Idempotents and Decomposition

Let R be a general ring, not necessarily commutative. An element xR is said to be idempotent if x2x.


An endomorphism f of an R-module M (i.e. f\in \text{End}_R M) is an idempotent if and only if f is a projection, i.e. M = ker(f) ⊕ im(f) and fMM projects onto im(f). Indeed ⇐ is obvious, and conversely if f is idempotent, we have:

  • Every mM is just f(m) + (m – f(m)). The first term is in im(f); the second term lies in ker(f) since f(m – f(m)) = f(m) – f2(m) = f(m) – f(m) = 0. So M = ker(f) + im(f).
  • Any element of ker(f) ∩ im(f) can be written as f(m) such that f(f(m)) = 0. But this means f(m) = f2(m) = 0, so ker(f) ∩ im(f) = 0.

Throughout this article, we shall focus on idempotents which commute, i.e. effe. A set of idempotents {ei} is said to be orthogonal if eiej = 0 for all ij. The following are easy to prove.

  1. The sum of two orthogonal idempotents is also an idempotent.
  2. If e is any idempotent, then e and 1-e are orthogonal idempotents.

The key result is the following.

Theorem. Let R be any ring. There is a 1-1 correspondence between the following:

  • a decomposition R = I_1 \oplus \ldots \oplus I_n as a direct sum of left ideals, and
  • orthogonal idempotents e_1, \ldots, e_n such that e_1 + \ldots e_n = 1.


The correspondence is given as follows: for any R = \oplus I_i, write 1 = \sum_i x_i with x_i \in I_i. Then each xi is idempotent since x_i = x_i\cdot 1 = \sum_{j=1}^n x_i x_j and each x_i x_j \in I_j since Ij is a left module. Since R is the direct sum of Ij‘s we have x_i x_j = 0 for all ji and x_i = x_i^2 for all i. Hence the \{x_i\} are orthogonal idempotents.

Conversely given {ei}, let us define Ii := Rei which is a left ideal. Note that R = \sum_i I_i since 1 lies in the RHS. On the other hand, an element of Re_1 \cap (Re_2 + \ldots + Re_n) can be written as r_1 e_1 = r_2 e_2 + \ldots + r_n e_n. Then r_1 e_1 = r_1 e_1^2 = r_2 e_2 e_1 + \ldots + r_n e_n e_1 = 0 since the ei‘s are orthogonal. Similarly, Re_i \cap (Re_1 + \ldots + \hat{Re_i} + \ldots + Re_n) = 0 for all i and thus R = I_1 \oplus \ldots \oplus I_n.

It remains to show that the two constructions are mutually inverse.

  • Start with R = \oplus I_i and write 1 = \sum_i e_i with e_i \in I_i. We need to show I_i = Re_i.
  • Since e_i \in I_i we have I_i \supseteq Re_i.
  • Conversely, if x\in I_i write x = x\cdot 1 = \sum_j xe_j where we have xe_j \in Re_j \subseteq I_j from what we just proved. Since x\in I_i we see that xe_j = 0 for all ji and so x = xe_i \in Re_i.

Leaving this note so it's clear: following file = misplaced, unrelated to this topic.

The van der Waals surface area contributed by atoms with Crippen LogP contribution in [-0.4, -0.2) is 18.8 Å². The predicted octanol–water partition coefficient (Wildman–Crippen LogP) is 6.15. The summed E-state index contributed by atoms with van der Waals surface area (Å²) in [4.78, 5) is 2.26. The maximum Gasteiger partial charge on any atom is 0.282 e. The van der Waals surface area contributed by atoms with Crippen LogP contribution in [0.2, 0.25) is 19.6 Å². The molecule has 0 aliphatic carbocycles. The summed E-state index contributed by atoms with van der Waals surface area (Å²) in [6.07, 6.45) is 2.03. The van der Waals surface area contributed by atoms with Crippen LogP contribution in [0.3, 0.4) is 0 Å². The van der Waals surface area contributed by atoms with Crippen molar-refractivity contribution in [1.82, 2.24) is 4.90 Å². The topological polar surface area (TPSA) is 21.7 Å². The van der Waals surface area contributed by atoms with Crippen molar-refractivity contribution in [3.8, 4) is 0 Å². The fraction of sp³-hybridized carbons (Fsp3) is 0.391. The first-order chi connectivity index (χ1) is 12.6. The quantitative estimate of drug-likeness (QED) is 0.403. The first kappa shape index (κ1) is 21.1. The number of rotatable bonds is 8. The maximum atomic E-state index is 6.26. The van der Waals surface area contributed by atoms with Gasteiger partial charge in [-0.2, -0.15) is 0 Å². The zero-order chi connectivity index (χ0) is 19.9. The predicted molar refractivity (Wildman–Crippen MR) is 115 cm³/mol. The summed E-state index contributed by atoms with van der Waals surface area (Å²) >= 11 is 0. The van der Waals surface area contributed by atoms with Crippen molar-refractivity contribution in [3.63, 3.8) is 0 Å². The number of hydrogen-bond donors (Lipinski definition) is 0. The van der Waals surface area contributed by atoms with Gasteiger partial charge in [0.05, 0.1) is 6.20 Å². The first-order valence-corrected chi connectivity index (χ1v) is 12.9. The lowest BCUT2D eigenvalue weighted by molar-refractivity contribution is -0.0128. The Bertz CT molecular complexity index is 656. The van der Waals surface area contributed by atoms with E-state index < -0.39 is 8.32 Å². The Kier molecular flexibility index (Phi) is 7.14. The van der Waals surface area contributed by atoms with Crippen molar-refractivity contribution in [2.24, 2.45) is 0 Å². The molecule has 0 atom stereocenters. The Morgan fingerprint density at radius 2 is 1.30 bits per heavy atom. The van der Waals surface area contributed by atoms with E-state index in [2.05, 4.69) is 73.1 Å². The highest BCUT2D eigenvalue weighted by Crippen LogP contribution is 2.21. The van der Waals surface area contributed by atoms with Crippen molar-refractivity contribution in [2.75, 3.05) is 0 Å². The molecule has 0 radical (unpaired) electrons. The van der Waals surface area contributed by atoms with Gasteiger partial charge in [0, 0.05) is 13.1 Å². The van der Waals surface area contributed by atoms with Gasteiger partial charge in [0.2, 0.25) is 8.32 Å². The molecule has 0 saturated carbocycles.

Finally, start with orthogonal ei‘s summing to 1 and let I_i := Re_i. Clearly 1=\sum_i e_i with e_i\in I_i and this is the unique representation. ♦

Note that under the above correspondence,

  • Ii = 0 if and only if ei =0;
  • any idempotent eR gives orthogonal {e, 1-e}, and so RRe ⊕ R(1-e).


Indecomposable Left Ideals

Now suppose R is an artinian ring (and hence noetherian by the Hopkins–Levitzki theorem). The Krull-Schmidt theorem says that R is a direct sum of indecomposable projective modules Ii. Such modules correspond to primitive idempotents.

Definition. A non-zero idempotent e is said to be primitive if it cannot be written as a sum of non-zero orthogonal idempotents e = f_1 + f_2.

Proposition. If e is an idempotent, then Re is indecomposable if and only if e is primitive.


Indeed, if e = f_1 + f_2 then Re = Rf_1 \oplus Rf_2 is the direct sum of two non-zero left modules.

  • First, Rf1 ∩ Rf2 = 0: indeed, if xf_1 = yf_2 then xf_1 = xf_1^2 = yf_2 f_1 = 0 so we do have a direct sum on the RHS.
  • Clearly R(f_1 + f_2) \subseteq Rf_1 \oplus Rf_2.
  • Finally for xf_1 + yf_2 in the RHS, we have xf_1 + yf_2 = (xf_1 + yf_2)(f_1 + f_2).

Conversely, if ReI ⊕ J, express ex+y and we have a sum of two orthogonal idempotents (proof left to the reader). ♦

warningIn writing R as a direct sum of indecomposable projective modules, the terms are unique up to isomorphism and permutation, but this does not mean the corresponding idempotents are unique. Specifically, we can have R \cong \oplus I_i' where I_i' \cong I_i as R-modules but they are distinct left ideals of R.


Suppose R is the ring of 2×2 upper-triangular matrices with real entries. We have the following decomposition:

R = \left\{\begin{pmatrix} * & * \\ 0 & *\end{pmatrix}\right\} = \left\{ \begin{pmatrix} * & 0 \\ 0 & 0 \end{pmatrix}\right\} \oplus \left\{ \begin{pmatrix} 0 & * \\ 0 & * \end{pmatrix}\right\} = \left \{\begin{pmatrix} a & a \\ 0 & 0 \end{pmatrix} \right\} \oplus \left\{ \begin{pmatrix} 0 & * \\ 0 & * \end{pmatrix} \right\}.

Correspondingly, we have the (orthogonal) idempotents:

I = \begin{pmatrix} 1 & 0 \\ 0 & 0 \end{pmatrix} + \begin{pmatrix} 0 & 0 \\ 0 & 1\end{pmatrix} = \begin{pmatrix} 1 & 1 \\ 0 & 0 \end{pmatrix} + \begin{pmatrix} 0 & -1 \\ 0 & 1\end{pmatrix}.

For an example in group algebras, let K be a field whose characteristic is not 2 or 3. Then K[S_3] is semisimple and we have the following orthogonal idempotents: